Humble yourselves, therefore, under the mighty hand of God so that at the proper time he may exalt you, casting all your anxieties on him, because he cares for you. (1 Peter 5:6–7)
How did he do it? For decades, the man ran an orphanage in Bristol, England. And not a small orphanage. More than ten thousand orphans were entrusted to his care during his lifetime.
At times, the whole work seemed to teeter on the brink of extinction. There were nights he went to sleep with the cupboards bare, or with no milk for the orphans’ breakfast, trusting a hope that God would provide in the morning. And again and again, God provided. Hanging almost by a single thread, humanly speaking, the work continued.
How easily he could have been weighed down by the “cares of this life” (Luke 21:34), even as he did the Lord’s work. “The cares of the world” might have slowly grown to “choke the word” (Matthew 13:22; Mark 4:19) in his own soul, but for this: he learned to roll his burdens onto the Lord.
God’s Broad Shoulders
George Mueller (1805–1898) believed in the broad shoulders of God. The children of God, Mueller said, “are permitted, not only permitted but invited, not only invited but commanded, to bring all their cares, sorrows, trials, and wants to their heavenly Father. They are to roll all their burdens upon God.”
Mueller knew God’s back and arms were strong. And he proved them. He believed God could handle every care his children would cast on him, every burden they would lay at his feet, every worry they would roll onto his able shoulders in prayer. “It is the will of your heavenly Father that you are not to be anxious even in such circumstances,” said Mueller. “If you roll the burden upon God and cast all your cares upon him, you will be free from anxiety even regarding this.”
Cast Your Cares
Mueller learned to live the amazing promise and provision of his Lord in 1 Peter 5:6–7:
Humble yourselves, therefore, under the mighty hand of God so that at the proper time he may exalt you, casting all your anxieties on him, because he cares for you.
God doesn’t promise his people carefree lives, free from any burdens or causes to worry. No, we inevitably amass cares, and all the more as we follow Christ’s call to meet the needs of others (as Mueller did for thousands of orphans). But our God doesn’t mean for us to carry those burdens on our own backs and shoulders, but to roll them onto him in prayer.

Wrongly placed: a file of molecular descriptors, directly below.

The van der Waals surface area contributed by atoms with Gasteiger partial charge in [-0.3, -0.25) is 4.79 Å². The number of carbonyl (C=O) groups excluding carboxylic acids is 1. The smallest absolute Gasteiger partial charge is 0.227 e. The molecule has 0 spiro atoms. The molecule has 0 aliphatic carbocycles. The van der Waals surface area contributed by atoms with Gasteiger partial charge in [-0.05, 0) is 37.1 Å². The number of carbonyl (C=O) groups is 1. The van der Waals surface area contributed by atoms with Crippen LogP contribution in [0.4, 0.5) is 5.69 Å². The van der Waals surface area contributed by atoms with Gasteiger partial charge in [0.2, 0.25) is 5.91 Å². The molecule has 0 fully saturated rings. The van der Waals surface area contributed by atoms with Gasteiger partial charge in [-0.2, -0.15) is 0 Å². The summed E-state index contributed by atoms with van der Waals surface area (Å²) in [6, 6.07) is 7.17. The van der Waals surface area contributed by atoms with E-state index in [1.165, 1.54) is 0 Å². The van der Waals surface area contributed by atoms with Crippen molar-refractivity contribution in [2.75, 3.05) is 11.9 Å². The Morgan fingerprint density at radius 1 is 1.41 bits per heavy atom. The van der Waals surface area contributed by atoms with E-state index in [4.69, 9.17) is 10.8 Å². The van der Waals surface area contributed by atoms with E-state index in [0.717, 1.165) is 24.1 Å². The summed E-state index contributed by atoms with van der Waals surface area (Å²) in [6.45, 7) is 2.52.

Cares and anxieties don’t automatically roll to him. God gives us the dignity of rolling them, of laying them down. He wants our childlike faith that turns to our Father and casts our cares on him. They must be cast — which is active, conscious, and intentional. He wants us to take advantage of the mind-boggling gift we have, as his children, of having his ear in prayer. He not only speaks to us in his word, but our Father bends his ear and wants to hear from us — and he leans one shoulder in, ready to bear whatever burden we carry.
“Humble yourselves” is the reminder that our anxieties often expose our pride and sense of self-sufficiency. To lose sight of God is to decline in humility. Your cares are indeed more than you can bear. Your anxiety may be rising with a subtly swollen view of self, and with it, a diminished view of God. Have you forgotten how broad are his shoulders, how strong his back, how ready his ear?
Humble yourselves “so that at the proper time he may exalt you.” Our sense of timing is typically not God’s perfect sense of timing. He knows all our needs (Matthew 6:32) and has his “proper time,” so we shouldn’t rush to judgment when our prayers, prompted by our worries, are not immediately answered in the way we would like. Rolling our burdens onto him doesn’t mean he gives us what we want right away, but that he gives faith, which prepares us to wait patiently for his perfect timing.
He Cares for You
Finally, we hear what may be the four most anxiety-dispelling words for our souls: “he cares for you.” The coming of Christ, his sacrificing of himself for your sake, his rising again in power, his coronation as King of kings at the right hand of his Father, the sending of his Spirit — it all bears witness that “he cares for you.”
The Father demonstrates his care for you in this: that while you were still a sinner, Christ died for you (Romans 5:8). The Father did not spare his own Son, but gave him up for you — how will he not graciously give you all you need, in his perfect timing (Romans 8:32)?
Mueller tried the shoulders of our God and found them stunningly strong, and ever ready. And so will you when you cast your cares on him.